Santa was Asia Minor Greek not a white Anglo-Saxon
The problem with notions of cultural appropriation is that I’ll want my real Santa back
Last week a black Santa appeared at the Santa Experience in the Mall of America in Bloomington, Minnesota. In the post-coital glow of the Trump-elect phase for white racists, there was an uproar on social media over the decision to give African American, former Army veteran Larry 'Santa Larry' Jefferson the job. The outrage was over what was seen as cultural appropriation of a ‘white’ traditional character, Santa.
The mall owner said in an interview he wanted a “Santa to be for everyone, period”.
One of the most virulent comments reported on DiversityInc was from someone calling the decision an “atrocity” and highlighted that “Santa Claus was a German character from centuries ago when blacks were eating each other in Africa”.
As an atheist Orthodox, (yes you can be that), I point out that the original Santa was a Greek bishop, not German. Basil the Great or the Bishop of St Nicholas, (Santa Claus), was also ordained the Bishop of Caesarea in Asia Minor, modern Turkey. And as far as cannibalism is concerned, there are reports of human flesh being sold in English markets in the 11th Century during famine and the first crusaders of 1089 ate the flesh of their Muslim victims in the Syrian city of Ma’arra.
Now to the authentic Santa; Basil the Great, we love the epithet ‘Great’, was a Middle Eastern Greek fellow, olive in complexion, tough, serious and very thin. The fat jolly and hyper-white Santa didn’t appear well up until the 19th Century and the red-coated one was a Coca Cola version.
The pagan Germans incorporated their god Wodan (Odin), also known as Jólnir, meaning 'Yule figure' with the St Basil, the Bishop of St Nicholas.
Basil the Great, attended school in 352 CE in Caesarea, Constantinople and Athens where he hooked up with St. Gregory Nazianzen and a bunch of other senior future Byzantine figures later to be ordained as saints.
The Holy Roman (Greek) Eastern Church honoured many of Basil’s sisters and brothers, as saints it was a classic Greek family business. Bishop Basil was from what my mother would have termed ‘a good family’. The bishop opened a school of oratory in Caesarea and practiced law - like many Greeks do.
He became a monk, found a monastery in Pontus, (modern Turkey), which he directed for five years, wrote a famous monastic rule apparently according to Catholic On Line “has proved the most lasting of those in the East”.
Basil would secretly give gifts to poor unmarried women so they could build a dowry sufficient enough to marry out of poverty.
He made bishop of Caesarea in 370 and was a renowned scholar, lawyer, an orator, statesman and renowned for his anti-poverty stance - a dreary socialist. He aided the victims of drought, petulance and famine and he was a clerical reformer enforcing learning of science, philosophy and literature on his clergy. He was a bit tight, not jolly at all, insisting on rigid clerical discipline and excommunicated those involved in the prostitution, slavery and human trafficking in Cappadocia.
His feast day is January 2nd and Orthodox celebrates Christmas traditionally on 7 January, the Epiphany, the day of lights, Foton, my name day, as part of the Julian calendar.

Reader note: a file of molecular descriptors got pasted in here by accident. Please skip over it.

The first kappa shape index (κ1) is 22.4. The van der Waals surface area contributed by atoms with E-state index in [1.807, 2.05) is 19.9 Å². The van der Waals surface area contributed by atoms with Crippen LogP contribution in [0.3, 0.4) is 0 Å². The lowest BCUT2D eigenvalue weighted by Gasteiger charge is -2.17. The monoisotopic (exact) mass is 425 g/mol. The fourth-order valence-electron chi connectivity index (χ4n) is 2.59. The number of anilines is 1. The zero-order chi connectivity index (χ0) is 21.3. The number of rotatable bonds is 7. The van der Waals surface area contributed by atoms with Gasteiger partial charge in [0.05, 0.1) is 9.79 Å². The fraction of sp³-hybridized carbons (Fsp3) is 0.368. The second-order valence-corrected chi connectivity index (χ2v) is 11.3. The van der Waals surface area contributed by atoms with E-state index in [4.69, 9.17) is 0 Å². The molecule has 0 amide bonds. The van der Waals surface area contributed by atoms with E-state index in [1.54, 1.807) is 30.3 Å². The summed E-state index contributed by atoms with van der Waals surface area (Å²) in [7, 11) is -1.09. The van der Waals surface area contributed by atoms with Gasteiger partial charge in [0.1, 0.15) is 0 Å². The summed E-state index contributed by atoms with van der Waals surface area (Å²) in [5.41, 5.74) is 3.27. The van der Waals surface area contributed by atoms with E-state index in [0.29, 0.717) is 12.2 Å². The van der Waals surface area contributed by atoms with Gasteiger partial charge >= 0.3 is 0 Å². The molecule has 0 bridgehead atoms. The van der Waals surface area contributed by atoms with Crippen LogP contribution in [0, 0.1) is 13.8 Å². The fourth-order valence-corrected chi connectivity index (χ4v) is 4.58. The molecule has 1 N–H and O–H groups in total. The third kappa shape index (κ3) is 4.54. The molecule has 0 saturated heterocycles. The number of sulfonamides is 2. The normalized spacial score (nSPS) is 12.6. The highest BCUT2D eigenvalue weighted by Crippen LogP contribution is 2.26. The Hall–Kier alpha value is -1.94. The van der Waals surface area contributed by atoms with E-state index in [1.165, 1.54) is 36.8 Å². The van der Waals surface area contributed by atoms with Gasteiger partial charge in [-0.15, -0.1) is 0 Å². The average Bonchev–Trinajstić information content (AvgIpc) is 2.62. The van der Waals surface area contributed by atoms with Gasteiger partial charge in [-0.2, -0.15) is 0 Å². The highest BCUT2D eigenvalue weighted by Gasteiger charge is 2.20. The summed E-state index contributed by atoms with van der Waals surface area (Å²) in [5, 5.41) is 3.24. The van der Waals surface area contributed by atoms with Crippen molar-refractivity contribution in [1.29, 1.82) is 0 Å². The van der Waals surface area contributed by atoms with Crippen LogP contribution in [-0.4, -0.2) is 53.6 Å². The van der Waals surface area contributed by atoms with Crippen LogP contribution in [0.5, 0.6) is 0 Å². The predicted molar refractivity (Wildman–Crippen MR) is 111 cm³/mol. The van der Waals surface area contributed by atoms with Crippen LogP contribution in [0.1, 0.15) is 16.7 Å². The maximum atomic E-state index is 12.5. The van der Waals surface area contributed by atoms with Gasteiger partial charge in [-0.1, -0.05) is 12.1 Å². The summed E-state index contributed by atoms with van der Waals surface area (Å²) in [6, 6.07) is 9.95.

The Ethiopians, a most ancient Orthodox Christian people, (just after the Greeks), also celebrate on 7 January and their gift giving is by Yágena Abãt one of the Ethiopean Magi, or wise men who brought gifts to that infant Jewish baby, Jesus.
Trumpists, white supremacists, the French National Front, Pauline Hanson’s One Nation would be calling for the ban on the authentic Asia Minor Hellenic Santa and the Ethiopean, African, wise man.
Here lies the problem with anxieties over cultural appropriation. I don’t mind the Coca Cola Santa, as I grew up with him in Australia, equally I do not mind St Basil. As a kid in Greece I knew it meant two periods of gift giving, the 25th of December, and the 7th of January.
The last thirty years of intellectually naive deconstructionism, many who are shrill about cultural appropriation, who fain horror at a non-Mexican wearing a sombrero, need to know at least something about history. The same rationale that has empowered intolerance on the new left has empowered new bigotry on the right.
The failure of universities and high schools to teach history, philosophy, added to simplistic notions of deconstruction, opened the space to be colonised by the alt-right. Attacking someone for wearing a sombrero because they are not Mexican is a reflection of someone’s historical and philosophical naivety.
The racist attack on the black Santa is not different in rationale to Lionel Shriver being attacked as a white author wearing a sombrero and writing about ‘others’. The sombrero was originally from Mongolia and was brought into Hungary, Romania by Roma, then into Spain, and by the Spanish into Mexico. It is no more Mexican than chorizo or rice and beans, it literally means a shadow maker, sombre meaning shadow.
History is not static, culture is not static, art is not static, food-ways are not static and religions are not static. The most ancient representations of Buddha are found in the Hellenistic Greco-Bactrian kingdom (250 BC- 130 BC), in today’s Afghanistan, from which Hellenistic culture spread into the Indian subcontinent with the establishment of the Indo-Greek kingdom (180 BC-10 BC), which defined the cannon of Indian Buddhist and later Mogul Islamic art.
So, Santa Claus, St Basil, Father Xmas, can be any colour. If you obsess over cultural appropriation then I want him back as a tough and swarthy Greek.
Now have a kourambie and a melomakarono for me.
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